You took out an adjustable rate mortgage of $200,000 for 15 years to purchase a home in South Dakota. The interest rate is fixed at 4% for the first 10 years after which it will increase by 1% every year until the 15th year. The bank states that the interest rate will not exceed 10% over the course of the loan.

Here is what we do know:

- We know that there are
*180*months total in the life of the loan (15 years*12 months/yr= 180 months) *120*of those months are fixed since 10 years*12 months/yr- In years 11-15, the interest rate goes up 1% each year (or 12 months)
- Our interest rate will not exceed 10%; however, in this problem the rate stops at 9% so let's put together a table.

Year(s) | Month Span | Annual Interest Rate |

1-10 | 1-120 | 4% |

11 | 120-132 | 5% |

12 | 132-144 | 6% |

13 | 144-156 | 7% |

14 | 156-168 | 8% |

15 | 168-180 | 9% |

**1.)** What is your monthly payment for the first 10 years when the interest rate is fixed?

(a) $1,588.12

(b) $1,098.53

(c) $800.16

(d) $1,479.38

Let's break this down:

- We need to use 180 months instead of 120 because the life of the loan must be covered in this calculation. Therefore
**N = 180** - Remember that 4% is for the year (APR) so we also need to get the effective interest rate per month which is:

EIR= (.04/12 months) * 100 = **.33%**, which is our interest rate per month.

**$200,000**is our loan amount- Our formula should look like this: A= 200,000(A/P, i= .33%, N= 180)

Using excel or a calculator, the answer is **$1,479.38**, which is **D**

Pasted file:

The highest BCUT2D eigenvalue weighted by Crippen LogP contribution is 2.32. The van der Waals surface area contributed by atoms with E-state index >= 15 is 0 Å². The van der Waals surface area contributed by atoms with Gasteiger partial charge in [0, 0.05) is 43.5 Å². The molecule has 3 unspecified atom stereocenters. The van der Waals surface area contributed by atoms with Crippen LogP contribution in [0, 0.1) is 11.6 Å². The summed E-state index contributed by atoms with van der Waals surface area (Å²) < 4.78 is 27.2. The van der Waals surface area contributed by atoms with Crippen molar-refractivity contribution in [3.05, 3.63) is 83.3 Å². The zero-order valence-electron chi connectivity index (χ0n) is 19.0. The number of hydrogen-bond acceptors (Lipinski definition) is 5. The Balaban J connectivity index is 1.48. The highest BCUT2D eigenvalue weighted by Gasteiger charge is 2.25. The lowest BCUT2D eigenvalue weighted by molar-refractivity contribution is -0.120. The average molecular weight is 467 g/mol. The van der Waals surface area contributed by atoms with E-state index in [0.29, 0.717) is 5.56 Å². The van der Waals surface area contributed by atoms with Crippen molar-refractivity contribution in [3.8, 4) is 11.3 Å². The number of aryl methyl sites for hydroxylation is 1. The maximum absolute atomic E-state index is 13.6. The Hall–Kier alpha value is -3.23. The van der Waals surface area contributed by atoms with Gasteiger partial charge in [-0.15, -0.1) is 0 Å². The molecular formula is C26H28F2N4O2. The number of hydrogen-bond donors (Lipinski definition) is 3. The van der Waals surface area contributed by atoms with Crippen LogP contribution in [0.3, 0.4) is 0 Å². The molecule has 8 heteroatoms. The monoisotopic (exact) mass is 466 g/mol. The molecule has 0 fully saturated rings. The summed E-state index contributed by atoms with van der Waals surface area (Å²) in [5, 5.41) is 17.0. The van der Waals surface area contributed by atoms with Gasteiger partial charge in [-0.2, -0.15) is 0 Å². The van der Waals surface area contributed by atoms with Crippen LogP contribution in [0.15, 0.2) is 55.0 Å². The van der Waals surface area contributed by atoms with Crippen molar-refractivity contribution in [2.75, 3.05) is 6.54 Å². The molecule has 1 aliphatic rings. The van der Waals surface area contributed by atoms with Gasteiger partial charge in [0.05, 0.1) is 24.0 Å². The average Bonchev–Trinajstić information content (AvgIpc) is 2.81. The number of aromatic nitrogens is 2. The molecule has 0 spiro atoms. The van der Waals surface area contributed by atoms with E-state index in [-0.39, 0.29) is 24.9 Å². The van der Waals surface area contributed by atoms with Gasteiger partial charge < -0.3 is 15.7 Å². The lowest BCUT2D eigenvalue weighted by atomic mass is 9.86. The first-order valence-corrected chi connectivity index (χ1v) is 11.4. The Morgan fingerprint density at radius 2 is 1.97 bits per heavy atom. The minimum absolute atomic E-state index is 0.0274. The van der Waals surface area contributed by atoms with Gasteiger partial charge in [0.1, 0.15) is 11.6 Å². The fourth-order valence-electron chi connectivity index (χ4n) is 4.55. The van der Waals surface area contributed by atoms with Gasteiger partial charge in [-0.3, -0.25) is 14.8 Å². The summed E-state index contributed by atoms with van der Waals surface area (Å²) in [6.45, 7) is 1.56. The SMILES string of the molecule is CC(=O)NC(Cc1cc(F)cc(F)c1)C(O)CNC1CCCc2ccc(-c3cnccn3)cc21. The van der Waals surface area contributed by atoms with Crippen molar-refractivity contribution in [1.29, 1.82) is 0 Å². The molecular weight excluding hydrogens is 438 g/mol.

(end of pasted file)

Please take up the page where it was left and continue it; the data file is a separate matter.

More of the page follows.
**2.)** What is your monthly payment for year 11?

(a) $1,988.32

(b) $1,625.17

(c) $2,000.58

(d) $1,515.89

This problem takes careful consideration so let's break it down:

*We know that 120 months just went by, and that there are 60 months remaining. We can't just use $200,000 again because we've paid off part of the principle, so we need to calculate what the new principle balance is by using the formula:

**Payment** ( or A) = 1479.38 (We use the answer from above because that was our monthly payment for 120 months)

**Payments Remaining** = 60 months

**Effective rate per period** = .33 (We still use the same rate from question 1)

Put it together in the formula: Balance Remaining= 1479.38(P/A, i =.33%, N = 60)

We get a principle balance of **$80,328.96**

Steps to solve for monthly payment in year 11:

- Our
**P**= 80,328.96 - Remember our interest rate for year 11 is 5% due to the 1% annual (12 month) increase. Calculating our new EIR we get: (.05/12 months)*100 = .417%, which is
**i** - Now recall that we have 60 monthly payments remaining. This will be our N for year 11. It's the same as what we did with year 1 when there was 180 payments remaining.

Using 80,328.96(A/P, i= .417%, N= 60) we get **$1,515. 89**, which is answer **D**.

**3.)** What is the balance remaining at the end of year 11?

(a) $58,311.12

(b) $45,888.36

(c) $71,625.44

(d) $65,824.52

Steps to calculate balance remaining:

- We already know that our monthly payments for year 11 were $1,515.89, so this will go into the balance remaining formula above.
- Use the same effective interest rate of .417 because we aren't in year 12.
- To find N we subtract both the
**120 months**for years 1-10, and the**12 months**for year 11 from 180 total months of the loan. N= 48. - Solving with our formula 1,515.89(P/A, i= .417, N= 48) and the answer is
**D**,**$65,824.52**.

Explanation to find monthly payments: All we do each time there is a rate increase at the beginning of the next year is first find the balance remaining or the principal amount for the year we are solving for. Once we do that, then use the number of payments left and the effective interest rate per month and solve for A.

Completing the table:

Months | Year(s) | Yearly Rate | Monthly Payment | Balance Remaining |

1-120 | 1-10 | 4% | $1479.38 | $80238.17 |

120-132 | 11 | 5% | $1515.89 | $65824.52 |

132-144 | 12 | 6% | $1545.89 | $50815 |

144-156 | 13 | 7% | $1569.02 | $35044.23 |

156-168 | 14 | 8% | $1584.96 | $18220.25 |

168-180 | 15 | 9% | $1593.39 | $0 |